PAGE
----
Is your partner experiencing addictive behaviors? Do they continue despite your objections? Do you feel lost or unsure if your marriage can last?
It’s common for people to seek therapy or coaching because they think they have a problem in their relationship due to no longer being in love.
In this article, we are going to discuss the lie of “I’m not in love anymore” and what it means in your marriage.
At the surface, the problem is that they’re smoking, having affairs, or some other addictive behavior.
Despite the other partner pleading for them to stop or seek help, they continue with these destructive behaviors. Every request is followed with an excuse, which is really just a lie to themselves and to their partner.
The Lie: I’m Not In Love Anymore.”
They’re not in love anymore. “I love him, but I’m not in love.”
The lie is what people tell themselves to continue the behavior that is uncontrollable or unhealthy. They may want to stop, but they can’t. Instead, they use this lie to justify their behavior, such as “I don’t want to put any effort into him/her because we’re not in love anymore.”
What the Lie Really Means
The lie is an excuse for not wanting to face the pain of working. Work is difficult. It’s called work for a reason. Work is not fun. It’s a little painful, and people don’t want to face what work means.
A lot of people have this fantasy that work means you’re not in love. Such as, if they have to work on it, then they’re not in love. It’s ironic, because it’s really the opposite.
People think that if you leave the honeymoon stage of blissful happiness and passion, then it means you weren’t well suited. While in fact the test of how strong your relationship comes after the honeymoon stage. It is shown through how you deal with problems that arise, how you make time for each other even when you are busy, and the way you help each other grow.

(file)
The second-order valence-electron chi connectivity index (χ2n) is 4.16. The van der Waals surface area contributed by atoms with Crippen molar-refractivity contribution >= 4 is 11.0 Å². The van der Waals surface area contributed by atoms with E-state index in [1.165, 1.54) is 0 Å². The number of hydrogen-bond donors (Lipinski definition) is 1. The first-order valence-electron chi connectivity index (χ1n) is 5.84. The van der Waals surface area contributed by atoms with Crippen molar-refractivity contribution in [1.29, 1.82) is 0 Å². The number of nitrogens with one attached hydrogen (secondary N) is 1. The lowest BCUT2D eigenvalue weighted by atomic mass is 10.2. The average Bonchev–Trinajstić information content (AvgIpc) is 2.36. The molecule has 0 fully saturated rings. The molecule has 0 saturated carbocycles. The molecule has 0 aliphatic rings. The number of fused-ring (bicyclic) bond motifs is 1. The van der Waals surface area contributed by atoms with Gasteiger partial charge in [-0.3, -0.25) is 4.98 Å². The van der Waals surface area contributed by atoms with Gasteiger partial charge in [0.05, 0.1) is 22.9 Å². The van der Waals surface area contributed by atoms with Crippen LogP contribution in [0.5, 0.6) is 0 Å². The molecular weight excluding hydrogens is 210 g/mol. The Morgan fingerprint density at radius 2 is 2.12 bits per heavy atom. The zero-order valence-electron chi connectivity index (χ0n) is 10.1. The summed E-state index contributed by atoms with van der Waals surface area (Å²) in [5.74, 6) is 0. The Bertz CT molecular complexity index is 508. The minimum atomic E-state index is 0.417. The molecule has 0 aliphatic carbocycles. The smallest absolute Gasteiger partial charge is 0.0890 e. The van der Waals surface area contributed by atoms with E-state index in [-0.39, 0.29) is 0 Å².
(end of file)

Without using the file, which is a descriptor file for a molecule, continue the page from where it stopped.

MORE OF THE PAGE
I find this striking because often, people who say this tend to work very hard in their other relationships. They work hard on their friendships, their parenting, and their dating life.
Laying the groundwork for intimacy and love to grow takes a lot of work.
A marriage is not going to develop unless you put in some work.
Stereotypically, these are the people we hear about, when the kids are all grown and gone, the couple looks at each other and says, “Who are you? I don’t know if I like you anymore.”
This is because they let all of the busyness of life get in the way and they were too (insert negative emotion here, lazy, afraid, etc.) to do the work.
It’s common for people to say, “It doesn’t count if I have to arrange a date on the calendar with my own husband, it’s not very romantic.”
The question is, how else are you going to get a date with your husband or wife? Arranging the date sets the stage, that way when you are on the date, everything is done. The time is protected, and the setting is set. This is what fosters intimacy.
Plan a date that allows you to get away from your kids or any chores you have to do. This way, you can take time to reconnect and rediscover what made you originally fall in love in the first place.
This can also be a time where you get the opportunity to talk through any of the problems that are coming up in your relationship and how it makes you feel. Then, you can discuss the expectations you have in the relationship and how you can work together.
Work does have to be done to maintain a healthy, intimate, loving relationship.
If you are using the excuse as a way to explain your addictive or out-of-control behavior, think again.
For more resources on uncontrollable behaviors, or no intimacy in your relationship, click here.
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